infinity means having no limit. It is not a requirement to change the default, but setting some limits may help to prevent system crashes from runaway processes.

10.4.2 Overriding the DefaultTasksMax value

Change the global DefaultTasksMax value by creating a new override file, /etc/systemd/system.conf.d/90-system-tasksmax.conf, and write the following lines to set a new default limit of 256 tasks per system unit:


Load the new setting, then verify that it changed:

> sudo systemctl daemon-reload
> systemctl show --property DefaultTasksMax

Adjust this default value to suit your needs. You can set different limits on individual services as needed. This example is for MariaDB. First check the current active value:

> systemctl status mariadb.service
  ● mariadb.service - MariaDB database server
   Loaded: loaded (/usr/lib/systemd/system/mariadb.service; disabled; vendor preset>
   Active: active (running) since Tue 2020-05-26 14:15:03 PDT; 27min ago
     Docs: man:mysqld(8)
 Main PID: 11845 (mysqld)
   Status: "Taking your SQL requests now..."
    Tasks: 30 (limit: 256)
   CGroup: /system.slice/mariadb.service
           └─11845 /usr/sbin/mysqld --defaults-file=/etc/my.cnf --user=mysql

The Tasks line shows that MariaDB currently has 30 tasks running, and has an upper limit of the default 256, which is inadequate for a database. The following example demonstrates how to raise MariaDB's limit to 8192.

> sudo systemctl set-property mariadb.service TasksMax=8192
> systemctl status mariadb.service
● mariadb.service - MariaDB database server
   Loaded: loaded (/usr/lib/systemd/system/mariadb.service; disabled; vendor preset: disab>
  Drop-In: /etc/systemd/system/mariadb.service.d
   Active: active (running) since Tue 2020-06-02 17:57:48 PDT; 7min ago
     Docs: man:mysqld(8)
  Process: 3446 ExecStartPre=/usr/lib/mysql/mysql-systemd-helper upgrade (code=exited, sta>
  Process: 3440 ExecStartPre=/usr/lib/mysql/mysql-systemd-helper install (code=exited, sta>
 Main PID: 3452 (mysqld)
   Status: "Taking your SQL requests now..."
    Tasks: 30 (limit: 8192)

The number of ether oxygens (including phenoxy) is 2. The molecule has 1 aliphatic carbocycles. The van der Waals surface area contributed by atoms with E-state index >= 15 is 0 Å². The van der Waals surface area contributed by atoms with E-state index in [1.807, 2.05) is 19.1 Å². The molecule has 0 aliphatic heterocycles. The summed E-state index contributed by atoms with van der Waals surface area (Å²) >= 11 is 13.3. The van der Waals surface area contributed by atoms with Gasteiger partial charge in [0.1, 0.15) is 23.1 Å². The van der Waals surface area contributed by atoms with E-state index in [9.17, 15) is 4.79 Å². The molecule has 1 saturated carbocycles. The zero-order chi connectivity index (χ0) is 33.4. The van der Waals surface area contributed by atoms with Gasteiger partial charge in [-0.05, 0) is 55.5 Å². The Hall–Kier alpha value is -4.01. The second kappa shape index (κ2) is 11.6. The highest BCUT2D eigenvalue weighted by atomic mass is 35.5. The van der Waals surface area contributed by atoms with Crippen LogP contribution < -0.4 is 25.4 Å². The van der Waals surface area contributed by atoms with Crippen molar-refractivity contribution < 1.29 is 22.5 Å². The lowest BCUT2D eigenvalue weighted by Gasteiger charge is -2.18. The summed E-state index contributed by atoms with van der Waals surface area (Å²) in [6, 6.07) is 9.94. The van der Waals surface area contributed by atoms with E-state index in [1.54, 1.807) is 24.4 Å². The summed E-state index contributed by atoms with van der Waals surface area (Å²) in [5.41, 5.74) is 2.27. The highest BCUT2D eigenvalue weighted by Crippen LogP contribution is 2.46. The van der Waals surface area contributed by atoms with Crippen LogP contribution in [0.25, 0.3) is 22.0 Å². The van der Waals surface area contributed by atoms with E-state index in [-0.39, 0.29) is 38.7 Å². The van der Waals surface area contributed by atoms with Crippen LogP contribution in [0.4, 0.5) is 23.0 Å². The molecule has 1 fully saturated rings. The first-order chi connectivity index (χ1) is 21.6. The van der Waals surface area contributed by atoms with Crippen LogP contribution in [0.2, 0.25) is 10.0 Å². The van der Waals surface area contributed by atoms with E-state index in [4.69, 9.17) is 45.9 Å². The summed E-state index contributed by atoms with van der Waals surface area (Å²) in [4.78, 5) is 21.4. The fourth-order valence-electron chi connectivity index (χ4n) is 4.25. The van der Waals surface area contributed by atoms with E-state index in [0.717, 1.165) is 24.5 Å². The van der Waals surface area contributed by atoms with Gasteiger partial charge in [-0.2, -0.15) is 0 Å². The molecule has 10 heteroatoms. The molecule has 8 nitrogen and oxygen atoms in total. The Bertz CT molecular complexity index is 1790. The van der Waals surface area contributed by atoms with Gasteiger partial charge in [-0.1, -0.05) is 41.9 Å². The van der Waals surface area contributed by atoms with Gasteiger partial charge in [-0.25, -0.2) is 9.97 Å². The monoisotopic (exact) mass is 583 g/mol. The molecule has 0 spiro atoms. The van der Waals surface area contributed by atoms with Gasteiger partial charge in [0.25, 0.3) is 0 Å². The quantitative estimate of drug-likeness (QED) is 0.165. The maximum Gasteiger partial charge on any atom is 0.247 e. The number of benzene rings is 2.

CGroup: /system.slice/mariadb.service
           └─3452 /usr/sbin/mysqld --defaults-file=/etc/my.cnf --user=mysql

systemctl set-property applies the new limit and creates a drop-in file for persistence, /etc/systemd/system/mariadb.service.d/50-TasksMax.conf, that contains only the changes you want to apply to the existing unit file. The value does not have to be 8192, but should be whatever limit is appropriate for your workloads.

10.4.3 Default TasksMax limit on users

The default limit on users should be fairly high, because user sessions need more resources. Set your own default for any user by creating a new file, for example /etc/systemd/system/user-.slice.d/40-user-taskmask.conf. The following example sets a default of 16284:

Note: Numeric prefixes reference

See Abschnitt 19.5.2, „Erstellen von Drop-in-Dateien“ to learn what numeric prefixes are expected for drop-in files.

Then reload systemd to load the new value, and verify the change:

> sudo systemctl daemon-reload
> systemctl show --property TasksMax user-1000.slice

How do you know what values to use? This varies according to your workloads, system resources, and other resource configurations. When your TasksMax value is too low, you will see error messages such as Failed to fork (Resources temporarily unavailable), Can't create thread to handle new connection, and Error: Function call 'fork' failed with error code 11, 'Resource temporarily unavailable'.

For more information on configuring system resources in systemd, see systemd.resource-control (5).

10.5 I/O control with cgroups

This section introduces using the Linux kernel's block I/O controller to prioritize or throttle I/O operations. This leverages the means provided by systemd to configure cgroups, and discusses probable pitfalls when dealing with proportional I/O control.

10.5.1 Prerequisites

The following subsections describe steps that you must take in advance when you design and configure your system, since those aspects cannot be changed during runtime. File system

You should use a cgroup-writeback-aware file system (otherwise writeback charging is not possible). The recommended SUSE Linux Enterprise Server file systems added support in the following upstream releases:

  • Btrfs (v4.3)

  • Ext4 (v4.3)

  • XFS (v5.3)

As of SUSE Linux Enterprise Server 15 SP3, any of the named file systems can be used. Unified cgroup hierarchy